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Garrett Takes on London

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I was sent to London on a mission: Capco. However, this doesn’t mean that I can’t go out in London and do what city dwellers do best: explore! I’m eager to become more familiar with London and experience all that is has to offer me. It’s a city that The Charles calls home, and that must mean that it’s a place for the posh and polished. But let’s not forget that London is also known for its vibrant alternative scenes, so my alter-mission is to explore the ins and outs of the alternative London scene.

My last week in London ended up in a whirlwind of activity, trying to spend as much time with the friends I’ve made along the way as well as getting to eat at as much Dishoom that I could possibly fit into my mouth.

Thanks to the complete transparency of the Internet, after posting a selfie, my friend Tamara messaged me that she was in London for work as well and proposed that we catch up over a drink (or three). I haven’t seen her since I lived in Austin seven years ago, so it was lovely to reconnect with an old friend I haven’t seen in forever only to pick things right up where we left off. The beauty of the internet always seems to amaze me.

While catching up, she told me that she was now an assistant and producer for an amazing artist named Robert Gober (who had an incredible retrospective at the MoMA last year). She was in town to help install some pieces named “Inside: Artists and Writers in Reading Prison” in the abandoned prison in Reading (pronounced “Redding,” located about 30 minutes north of London), which is infamously known as the prison where Oscar Wilde was imprisoned two years simply for being gay.

Tamara told me some of the other artists contributing original pieces to the exhibition, which read like a who’s who in the art world: Wolfgang TillmansFelix Gonzalez-Torres (a personal favorite), Nan Goldin, and Steve McQueen, among others. As a treat, she invited me as a plus one to the private premiere on Saturday.

I went to the premiere with my friend Derek, and the exhibition ended up being absolutely stunning. It was lovely to see all original work, some with site-specific installations, at an exhibit that doesn’t mirror a snooty Chelsea Gallery or an erudite museum. Tamara even took us behind the scenes to understand how much work actually goes into each Gober piece — dealing with drilling holes in the floor and foundations of walls — which was awesome to peek behind the curtain.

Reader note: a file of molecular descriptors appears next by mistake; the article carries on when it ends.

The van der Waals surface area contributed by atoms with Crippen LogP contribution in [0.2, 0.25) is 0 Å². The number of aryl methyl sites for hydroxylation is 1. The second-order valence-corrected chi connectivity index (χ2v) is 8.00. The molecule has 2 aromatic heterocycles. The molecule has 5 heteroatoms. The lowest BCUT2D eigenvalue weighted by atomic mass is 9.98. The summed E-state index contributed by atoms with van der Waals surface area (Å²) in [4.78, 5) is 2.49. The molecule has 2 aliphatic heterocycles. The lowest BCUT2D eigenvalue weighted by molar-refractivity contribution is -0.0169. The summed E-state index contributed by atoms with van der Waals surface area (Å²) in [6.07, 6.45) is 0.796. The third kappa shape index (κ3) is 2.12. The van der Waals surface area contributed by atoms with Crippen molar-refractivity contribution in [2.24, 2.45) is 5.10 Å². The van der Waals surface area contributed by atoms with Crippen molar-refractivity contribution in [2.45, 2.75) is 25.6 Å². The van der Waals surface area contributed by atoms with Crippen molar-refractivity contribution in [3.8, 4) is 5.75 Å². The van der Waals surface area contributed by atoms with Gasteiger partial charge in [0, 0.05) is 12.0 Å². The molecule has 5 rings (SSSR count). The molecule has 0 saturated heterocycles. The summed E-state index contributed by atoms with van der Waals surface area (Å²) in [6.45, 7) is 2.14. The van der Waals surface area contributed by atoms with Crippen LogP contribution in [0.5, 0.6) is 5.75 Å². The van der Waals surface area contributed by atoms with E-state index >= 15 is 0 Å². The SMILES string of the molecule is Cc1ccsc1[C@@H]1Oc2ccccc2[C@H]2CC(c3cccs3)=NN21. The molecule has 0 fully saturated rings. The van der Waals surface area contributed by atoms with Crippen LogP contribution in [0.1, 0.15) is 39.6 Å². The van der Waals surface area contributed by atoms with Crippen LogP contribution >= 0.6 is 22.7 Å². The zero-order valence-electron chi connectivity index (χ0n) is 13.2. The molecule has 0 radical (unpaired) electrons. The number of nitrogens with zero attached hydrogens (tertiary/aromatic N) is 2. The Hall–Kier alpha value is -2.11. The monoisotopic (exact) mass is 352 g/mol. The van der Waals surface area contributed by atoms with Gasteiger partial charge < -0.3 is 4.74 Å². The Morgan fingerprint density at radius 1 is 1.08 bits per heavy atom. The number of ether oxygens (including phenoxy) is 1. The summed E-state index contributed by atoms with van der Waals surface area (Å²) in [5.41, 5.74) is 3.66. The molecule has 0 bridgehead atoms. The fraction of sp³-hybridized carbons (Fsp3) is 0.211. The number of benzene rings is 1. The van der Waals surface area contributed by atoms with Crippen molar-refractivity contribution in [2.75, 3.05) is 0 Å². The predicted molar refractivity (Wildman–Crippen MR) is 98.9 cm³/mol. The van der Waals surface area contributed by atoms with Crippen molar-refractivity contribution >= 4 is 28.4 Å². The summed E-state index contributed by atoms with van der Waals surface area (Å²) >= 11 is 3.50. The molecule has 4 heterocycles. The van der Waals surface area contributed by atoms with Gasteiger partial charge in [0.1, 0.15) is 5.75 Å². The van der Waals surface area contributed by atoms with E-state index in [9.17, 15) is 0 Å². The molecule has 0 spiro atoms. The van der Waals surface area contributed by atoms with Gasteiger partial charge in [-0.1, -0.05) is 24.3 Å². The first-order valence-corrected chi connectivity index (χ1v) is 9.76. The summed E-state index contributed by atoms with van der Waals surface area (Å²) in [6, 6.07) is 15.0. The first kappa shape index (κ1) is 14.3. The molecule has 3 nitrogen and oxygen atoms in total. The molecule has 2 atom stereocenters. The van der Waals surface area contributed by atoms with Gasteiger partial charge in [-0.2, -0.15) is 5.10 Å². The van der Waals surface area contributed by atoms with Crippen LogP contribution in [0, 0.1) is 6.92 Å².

She proceeded to show us all the artwork, and one of the most stunning pieces was a recreation of Oscar Wilde’s cell in the chapel of the prison. Artist Jean-Michel Pancin recreated the size of his cell in concrete, and he found the original door that was in his cell while he was imprisoned. Maybe it could’ve been the free wine Tamara kept offering us, but it was awe-inspiring and humbling to experience the same view of such a hugely influential pioneer.

Since I can basically say that I’ve moved to London for a month, I’m finding some fresh perspectives on my life within and without New York City. It was nice to appreciate a slightly slower pace of life as well as the conversations with people that have heard about the U.S. and New York in general. While I don’t know if London is the next chapter in my life story, it’s definitely a destination along the way to wherever I will eventually end up in this world.

It’s my second-to-last weekend in London, and I’m exhausted. Between finishing up our portion of the CapCo project, and moving from one AirBnB (Redchurch Street), to another (Old Street), to another (Brick Lane), I was pretty tired from the long week and needed to recharge.